The final segment of the ride was a return to Leesburg through rolling horse country.  This area featured huge country estates and narrow winding roads. Unfortunately, these roads had fairly heavy traffic and impatient drivers. Rob nearly got hit when a passing car tried to duck in between Rob and I to avoid oncoming traffic and came within inches of hitting Rob’s rear wheel. We arrived back in Leesburg at 4:54 pm. Our total time for the Shenandoah 1200km was 84:54.

All in all, I had a great time at Shenandoah. I enjoyed many miles of scenic roads through beautiful, rugged country.  I had lots of fun riding with Rob and got through the ride without any serious problems. The ride is definitely a low frills affair. Rob’s GPS recorded over 53,000 feet of climbing. That worked out to around 15,000 for each of the first three days and around 7,000 for the last day.

Saturday, June 9, 2012

Day 3 recap

Today was another long day. We left Mt. Airy, North Carolina at 5:00 am. The day started with a steep 7 mile climb to the Blue Ridge Parkway followed by 30 miles of constant up and down. The descent into Roanoke was awesome. Several miles of banked hairpin corners on good pavement. Temps were in mid 90's which totally zapped us. The evening was a total slog until Rob provoked a second wind which got us to Bridgewater, Virginia at 11:55.

Tomorrow is about 130 miles. Supposed to be hot!

Sent from my iPhone

Descent into Roanake

This morning started very hard. 45 miles in 4.6 hours. Gained 6000 feet. Getting better now. Having fun. Another 110 miles to go. We think it's mellowing out.

Friday, June 8, 2012

Day 2. 212 miles in 20 hours. Constant mountain climbing. Done at 1145pm. Sleeping til 4.

Sent from my iPhone

Scenery near Goshen, Virginia

Day 2

In Buchanan, Virginia. Done 97 hilly miles. Legs were dead most of the morning. Climbing up to the Blue Ridge Parkway next. 115 more miles today. Tomorrow is supposed to be a little easier.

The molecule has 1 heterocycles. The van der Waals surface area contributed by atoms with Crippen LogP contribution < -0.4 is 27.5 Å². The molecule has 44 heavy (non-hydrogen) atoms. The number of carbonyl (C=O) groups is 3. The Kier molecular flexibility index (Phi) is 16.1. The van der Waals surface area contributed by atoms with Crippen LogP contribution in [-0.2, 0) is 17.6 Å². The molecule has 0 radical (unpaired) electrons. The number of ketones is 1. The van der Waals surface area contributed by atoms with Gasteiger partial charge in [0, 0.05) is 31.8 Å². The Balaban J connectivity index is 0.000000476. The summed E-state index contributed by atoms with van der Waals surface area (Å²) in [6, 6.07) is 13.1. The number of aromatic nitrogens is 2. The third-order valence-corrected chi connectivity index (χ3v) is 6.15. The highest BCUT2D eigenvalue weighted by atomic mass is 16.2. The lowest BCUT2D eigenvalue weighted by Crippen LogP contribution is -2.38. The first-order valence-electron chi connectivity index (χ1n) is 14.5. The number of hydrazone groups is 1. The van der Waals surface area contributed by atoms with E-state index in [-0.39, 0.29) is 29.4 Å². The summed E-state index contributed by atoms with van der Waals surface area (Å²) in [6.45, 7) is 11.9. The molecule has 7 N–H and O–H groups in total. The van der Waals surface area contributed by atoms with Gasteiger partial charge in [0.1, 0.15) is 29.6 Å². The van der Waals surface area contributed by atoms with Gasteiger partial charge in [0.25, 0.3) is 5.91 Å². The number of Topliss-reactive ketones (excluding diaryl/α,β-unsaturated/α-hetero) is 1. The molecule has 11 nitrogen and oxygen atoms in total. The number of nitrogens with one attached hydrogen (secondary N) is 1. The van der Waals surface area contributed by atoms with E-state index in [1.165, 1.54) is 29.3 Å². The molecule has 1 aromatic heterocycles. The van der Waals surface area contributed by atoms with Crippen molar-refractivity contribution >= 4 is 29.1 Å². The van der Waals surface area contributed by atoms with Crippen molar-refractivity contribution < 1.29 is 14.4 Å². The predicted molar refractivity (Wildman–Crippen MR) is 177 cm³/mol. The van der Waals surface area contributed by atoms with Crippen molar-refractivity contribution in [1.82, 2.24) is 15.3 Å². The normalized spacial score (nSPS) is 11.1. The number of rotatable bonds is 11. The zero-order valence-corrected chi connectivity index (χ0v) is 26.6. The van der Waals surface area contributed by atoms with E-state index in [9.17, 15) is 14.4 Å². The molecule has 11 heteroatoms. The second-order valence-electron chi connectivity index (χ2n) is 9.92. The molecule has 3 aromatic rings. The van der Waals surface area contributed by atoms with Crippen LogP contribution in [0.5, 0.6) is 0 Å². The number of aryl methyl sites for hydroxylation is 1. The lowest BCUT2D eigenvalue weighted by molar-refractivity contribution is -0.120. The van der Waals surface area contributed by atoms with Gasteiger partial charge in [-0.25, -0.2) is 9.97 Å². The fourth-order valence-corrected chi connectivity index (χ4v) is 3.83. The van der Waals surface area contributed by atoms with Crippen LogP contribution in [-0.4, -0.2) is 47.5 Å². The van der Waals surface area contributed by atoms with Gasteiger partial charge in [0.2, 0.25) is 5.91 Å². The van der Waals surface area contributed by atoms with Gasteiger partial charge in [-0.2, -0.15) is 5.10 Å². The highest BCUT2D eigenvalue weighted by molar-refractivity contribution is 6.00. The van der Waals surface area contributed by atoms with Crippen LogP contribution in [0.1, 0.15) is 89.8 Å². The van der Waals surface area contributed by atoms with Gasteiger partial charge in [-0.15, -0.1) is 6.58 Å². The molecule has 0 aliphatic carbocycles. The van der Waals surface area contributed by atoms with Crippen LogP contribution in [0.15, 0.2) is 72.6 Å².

Sent from my iPhone

Wednesday, June 6, 2012

Registration is done. I guess it's official!

Shake Down Cruise

We arrived here in Leesburg, Virginia early Tuesday afternoon and have been slowly getting everything organized to start the ride on Thursday morning at 4 o'clock. As the ride gets closer and we spend more time looking at the ride details, things are coming into focus. According to the mapping that Rob has been doing, the 50,000 feet of climbing may be conservative. His GPS program is showing 17,000 feet for each of the first two days and a ride total of approximately 58,000 feet. Should be interesting.

This morning Mark, Rob, and I went for a 20 mile shake down cruise on the W & OD bicycle trail. The bikes all seemed to be in order. Now we are just spending a quiet afternoon waiting for bike inspection and check-in later this afternoon.

Sunday, June 3, 2012

Shenandoah Preview

Tomorrow morning we are loading up the van and heading east towards Leesburg, Virginia. Myself, Mark Olsen, and Rob Welsh are slated to start the Shenandoah 1200 kilometer grand randonnee early Thursday morning (June 7th). The route distance is somewhere around 750 miles and riders have 90 hours to finish the course. The Shenandoah route is reputed to be extremely scenic and very hilly. The route starts in Leeburg, Virginia and passes through a couple of Civil War battlefields before entering the Shenandoah Valley and Blue Ridge Mountains. The ride is advertised as having around 50,000 feet of climbing.

The official ride website describes the route as follows: